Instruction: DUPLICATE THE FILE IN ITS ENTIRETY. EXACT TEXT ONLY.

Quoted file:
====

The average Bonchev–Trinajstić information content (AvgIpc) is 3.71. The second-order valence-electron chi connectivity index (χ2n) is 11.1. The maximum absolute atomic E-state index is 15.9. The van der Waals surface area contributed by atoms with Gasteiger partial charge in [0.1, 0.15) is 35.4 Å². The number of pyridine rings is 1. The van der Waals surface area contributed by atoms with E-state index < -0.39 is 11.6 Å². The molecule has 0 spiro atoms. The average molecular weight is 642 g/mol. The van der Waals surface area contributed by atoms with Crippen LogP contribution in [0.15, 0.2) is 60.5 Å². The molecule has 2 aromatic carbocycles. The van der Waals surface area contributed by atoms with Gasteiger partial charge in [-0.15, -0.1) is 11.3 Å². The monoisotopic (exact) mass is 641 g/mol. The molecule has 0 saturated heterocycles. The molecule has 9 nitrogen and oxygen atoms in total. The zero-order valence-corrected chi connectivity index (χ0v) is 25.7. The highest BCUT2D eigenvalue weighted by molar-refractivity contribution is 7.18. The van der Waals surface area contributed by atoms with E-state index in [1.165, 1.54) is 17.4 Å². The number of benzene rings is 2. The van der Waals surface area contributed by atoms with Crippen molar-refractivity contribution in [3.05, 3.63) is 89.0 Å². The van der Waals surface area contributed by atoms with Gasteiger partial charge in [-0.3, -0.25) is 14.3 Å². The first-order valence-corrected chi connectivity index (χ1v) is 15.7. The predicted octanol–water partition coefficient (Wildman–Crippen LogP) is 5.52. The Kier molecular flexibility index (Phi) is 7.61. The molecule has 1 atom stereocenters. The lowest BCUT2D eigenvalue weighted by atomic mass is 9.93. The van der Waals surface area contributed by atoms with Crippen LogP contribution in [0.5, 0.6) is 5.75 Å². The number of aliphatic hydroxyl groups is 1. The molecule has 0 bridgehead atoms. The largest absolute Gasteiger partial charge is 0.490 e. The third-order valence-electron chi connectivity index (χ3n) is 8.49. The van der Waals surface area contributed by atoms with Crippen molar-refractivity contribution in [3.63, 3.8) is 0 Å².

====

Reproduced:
The average Bonchev–Trinajstić information content (AvgIpc) is 3.71. The second-order valence-electron chi connectivity index (χ2n) is 11.1. The maximum absolute atomic E-state index is 15.9. The van der Waals surface area contributed by atoms with Gasteiger partial charge in [0.1, 0.15) is 35.4 Å². The number of pyridine rings is 1. The van der Waals surface area contributed by atoms with E-state index < -0.39 is 11.6 Å². The molecule has 0 spiro atoms. The average molecular weight is 642 g/mol. The van der Waals surface area contributed by atoms with Crippen LogP contribution in [0.15, 0.2) is 60.5 Å². The molecule has 2 aromatic carbocycles. The van der Waals surface area contributed by atoms with Gasteiger partial charge in [-0.15, -0.1) is 11.3 Å². The monoisotopic (exact) mass is 641 g/mol. The molecule has 0 saturated heterocycles. The molecule has 9 nitrogen and oxygen atoms in total. The zero-order valence-corrected chi connectivity index (χ0v) is 25.7. The highest BCUT2D eigenvalue weighted by molar-refractivity contribution is 7.18. The van der Waals surface area contributed by atoms with E-state index in [1.165, 1.54) is 17.4 Å². The number of benzene rings is 2. The van der Waals surface area contributed by atoms with Crippen molar-refractivity contribution in [3.05, 3.63) is 89.0 Å². The van der Waals surface area contributed by atoms with Gasteiger partial charge in [-0.3, -0.25) is 14.3 Å². The first-order valence-corrected chi connectivity index (χ1v) is 15.7. The predicted octanol–water partition coefficient (Wildman–Crippen LogP) is 5.52. The Kier molecular flexibility index (Phi) is 7.61. The molecule has 1 atom stereocenters. The lowest BCUT2D eigenvalue weighted by atomic mass is 9.93. The van der Waals surface area contributed by atoms with Crippen LogP contribution in [0.5, 0.6) is 5.75 Å². The number of aliphatic hydroxyl groups is 1. The molecule has 0 bridgehead atoms. The largest absolute Gasteiger partial charge is 0.490 e. The third-order valence-electron chi connectivity index (χ3n) is 8.49. The van der Waals surface area contributed by atoms with Crippen molar-refractivity contribution in [3.63, 3.8) is 0 Å².